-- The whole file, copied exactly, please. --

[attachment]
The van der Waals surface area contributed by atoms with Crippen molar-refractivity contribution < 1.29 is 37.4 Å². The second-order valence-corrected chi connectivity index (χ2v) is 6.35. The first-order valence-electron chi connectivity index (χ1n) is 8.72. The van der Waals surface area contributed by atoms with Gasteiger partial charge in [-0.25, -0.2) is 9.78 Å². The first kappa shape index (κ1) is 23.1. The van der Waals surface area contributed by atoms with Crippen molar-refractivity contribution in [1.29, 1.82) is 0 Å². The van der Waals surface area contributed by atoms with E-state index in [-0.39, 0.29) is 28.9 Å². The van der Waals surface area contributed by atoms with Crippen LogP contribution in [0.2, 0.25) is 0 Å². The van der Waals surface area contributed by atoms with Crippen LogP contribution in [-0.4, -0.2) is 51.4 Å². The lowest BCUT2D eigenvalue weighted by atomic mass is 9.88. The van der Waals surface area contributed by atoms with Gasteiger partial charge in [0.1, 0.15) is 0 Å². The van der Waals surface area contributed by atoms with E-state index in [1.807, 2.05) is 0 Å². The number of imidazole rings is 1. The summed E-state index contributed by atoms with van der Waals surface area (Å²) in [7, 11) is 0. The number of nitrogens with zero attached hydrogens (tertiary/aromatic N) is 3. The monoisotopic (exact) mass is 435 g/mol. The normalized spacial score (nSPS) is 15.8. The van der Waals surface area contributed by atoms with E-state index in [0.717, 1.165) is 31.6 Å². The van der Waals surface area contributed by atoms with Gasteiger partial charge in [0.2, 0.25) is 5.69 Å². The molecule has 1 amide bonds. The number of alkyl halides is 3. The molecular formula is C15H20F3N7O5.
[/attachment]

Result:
The van der Waals surface area contributed by atoms with Crippen molar-refractivity contribution < 1.29 is 37.4 Å². The second-order valence-corrected chi connectivity index (χ2v) is 6.35. The first-order valence-electron chi connectivity index (χ1n) is 8.72. The van der Waals surface area contributed by atoms with Gasteiger partial charge in [-0.25, -0.2) is 9.78 Å². The first kappa shape index (κ1) is 23.1. The van der Waals surface area contributed by atoms with Crippen molar-refractivity contribution in [1.29, 1.82) is 0 Å². The van der Waals surface area contributed by atoms with E-state index in [-0.39, 0.29) is 28.9 Å². The van der Waals surface area contributed by atoms with Crippen LogP contribution in [0.2, 0.25) is 0 Å². The van der Waals surface area contributed by atoms with Crippen LogP contribution in [-0.4, -0.2) is 51.4 Å². The lowest BCUT2D eigenvalue weighted by atomic mass is 9.88. The van der Waals surface area contributed by atoms with Gasteiger partial charge in [0.1, 0.15) is 0 Å². The van der Waals surface area contributed by atoms with E-state index in [1.807, 2.05) is 0 Å². The number of imidazole rings is 1. The summed E-state index contributed by atoms with van der Waals surface area (Å²) in [7, 11) is 0. The number of nitrogens with zero attached hydrogens (tertiary/aromatic N) is 3. The monoisotopic (exact) mass is 435 g/mol. The normalized spacial score (nSPS) is 15.8. The van der Waals surface area contributed by atoms with E-state index in [0.717, 1.165) is 31.6 Å². The van der Waals surface area contributed by atoms with Gasteiger partial charge in [0.2, 0.25) is 5.69 Å². The molecule has 1 amide bonds. The number of alkyl halides is 3. The molecular formula is C15H20F3N7O5.